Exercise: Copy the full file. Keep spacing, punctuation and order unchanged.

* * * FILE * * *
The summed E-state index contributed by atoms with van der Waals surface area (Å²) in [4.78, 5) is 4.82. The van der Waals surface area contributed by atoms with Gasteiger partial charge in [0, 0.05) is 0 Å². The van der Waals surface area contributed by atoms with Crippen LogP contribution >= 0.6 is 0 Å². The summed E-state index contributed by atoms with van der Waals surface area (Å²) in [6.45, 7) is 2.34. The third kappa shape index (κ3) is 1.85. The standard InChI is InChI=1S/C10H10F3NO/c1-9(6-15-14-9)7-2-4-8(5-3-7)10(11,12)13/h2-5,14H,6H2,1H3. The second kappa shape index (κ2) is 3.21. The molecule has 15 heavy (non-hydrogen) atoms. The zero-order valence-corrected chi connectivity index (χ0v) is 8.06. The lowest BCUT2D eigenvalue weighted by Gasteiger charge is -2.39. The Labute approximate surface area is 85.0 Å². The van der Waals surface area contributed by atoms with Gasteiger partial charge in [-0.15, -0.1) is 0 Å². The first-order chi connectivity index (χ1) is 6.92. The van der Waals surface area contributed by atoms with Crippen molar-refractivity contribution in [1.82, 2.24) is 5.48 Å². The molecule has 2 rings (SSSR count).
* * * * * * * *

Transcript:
The summed E-state index contributed by atoms with van der Waals surface area (Å²) in [4.78, 5) is 4.82. The van der Waals surface area contributed by atoms with Gasteiger partial charge in [0, 0.05) is 0 Å². The van der Waals surface area contributed by atoms with Crippen LogP contribution >= 0.6 is 0 Å². The summed E-state index contributed by atoms with van der Waals surface area (Å²) in [6.45, 7) is 2.34. The third kappa shape index (κ3) is 1.85. The standard InChI is InChI=1S/C10H10F3NO/c1-9(6-15-14-9)7-2-4-8(5-3-7)10(11,12)13/h2-5,14H,6H2,1H3. The second kappa shape index (κ2) is 3.21. The molecule has 15 heavy (non-hydrogen) atoms. The zero-order valence-corrected chi connectivity index (χ0v) is 8.06. The lowest BCUT2D eigenvalue weighted by Gasteiger charge is -2.39. The Labute approximate surface area is 85.0 Å². The van der Waals surface area contributed by atoms with Gasteiger partial charge in [-0.15, -0.1) is 0 Å². The first-order chi connectivity index (χ1) is 6.92. The van der Waals surface area contributed by atoms with Crippen molar-refractivity contribution in [1.82, 2.24) is 5.48 Å². The molecule has 2 rings (SSSR count).